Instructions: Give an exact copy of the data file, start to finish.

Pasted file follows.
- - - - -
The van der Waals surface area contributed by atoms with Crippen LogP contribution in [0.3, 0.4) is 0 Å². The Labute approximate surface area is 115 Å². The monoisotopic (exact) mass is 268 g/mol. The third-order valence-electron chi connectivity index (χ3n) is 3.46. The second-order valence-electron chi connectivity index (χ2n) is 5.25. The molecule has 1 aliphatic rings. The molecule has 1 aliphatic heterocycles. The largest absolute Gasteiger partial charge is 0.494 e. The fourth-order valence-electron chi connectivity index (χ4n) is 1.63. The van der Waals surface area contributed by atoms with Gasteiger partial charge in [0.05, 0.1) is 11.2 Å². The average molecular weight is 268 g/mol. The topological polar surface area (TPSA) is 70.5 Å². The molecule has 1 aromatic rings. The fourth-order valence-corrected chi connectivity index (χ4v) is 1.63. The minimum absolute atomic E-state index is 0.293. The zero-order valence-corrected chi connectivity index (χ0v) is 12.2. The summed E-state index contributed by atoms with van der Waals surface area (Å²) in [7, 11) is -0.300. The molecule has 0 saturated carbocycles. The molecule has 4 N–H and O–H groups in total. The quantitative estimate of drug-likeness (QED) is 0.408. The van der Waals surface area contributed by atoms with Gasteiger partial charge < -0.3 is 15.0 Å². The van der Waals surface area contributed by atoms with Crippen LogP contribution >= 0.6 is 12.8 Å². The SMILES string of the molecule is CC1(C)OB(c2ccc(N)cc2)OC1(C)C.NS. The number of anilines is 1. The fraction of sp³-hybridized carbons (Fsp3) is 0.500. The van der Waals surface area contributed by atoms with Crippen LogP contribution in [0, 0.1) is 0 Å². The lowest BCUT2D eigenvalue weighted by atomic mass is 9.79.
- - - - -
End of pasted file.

The van der Waals surface area contributed by atoms with Crippen LogP contribution in [0.3, 0.4) is 0 Å². The Labute approximate surface area is 115 Å². The monoisotopic (exact) mass is 268 g/mol. The third-order valence-electron chi connectivity index (χ3n) is 3.46. The second-order valence-electron chi connectivity index (χ2n) is 5.25. The molecule has 1 aliphatic rings. The molecule has 1 aliphatic heterocycles. The largest absolute Gasteiger partial charge is 0.494 e. The fourth-order valence-electron chi connectivity index (χ4n) is 1.63. The van der Waals surface area contributed by atoms with Gasteiger partial charge in [0.05, 0.1) is 11.2 Å². The average molecular weight is 268 g/mol. The topological polar surface area (TPSA) is 70.5 Å². The molecule has 1 aromatic rings. The fourth-order valence-corrected chi connectivity index (χ4v) is 1.63. The minimum absolute atomic E-state index is 0.293. The zero-order valence-corrected chi connectivity index (χ0v) is 12.2. The summed E-state index contributed by atoms with van der Waals surface area (Å²) in [7, 11) is -0.300. The molecule has 0 saturated carbocycles. The molecule has 4 N–H and O–H groups in total. The quantitative estimate of drug-likeness (QED) is 0.408. The van der Waals surface area contributed by atoms with Gasteiger partial charge < -0.3 is 15.0 Å². The van der Waals surface area contributed by atoms with Crippen LogP contribution >= 0.6 is 12.8 Å². The SMILES string of the molecule is CC1(C)OB(c2ccc(N)cc2)OC1(C)C.NS. The number of anilines is 1. The fraction of sp³-hybridized carbons (Fsp3) is 0.500. The van der Waals surface area contributed by atoms with Crippen LogP contribution in [0, 0.1) is 0 Å². The lowest BCUT2D eigenvalue weighted by atomic mass is 9.79.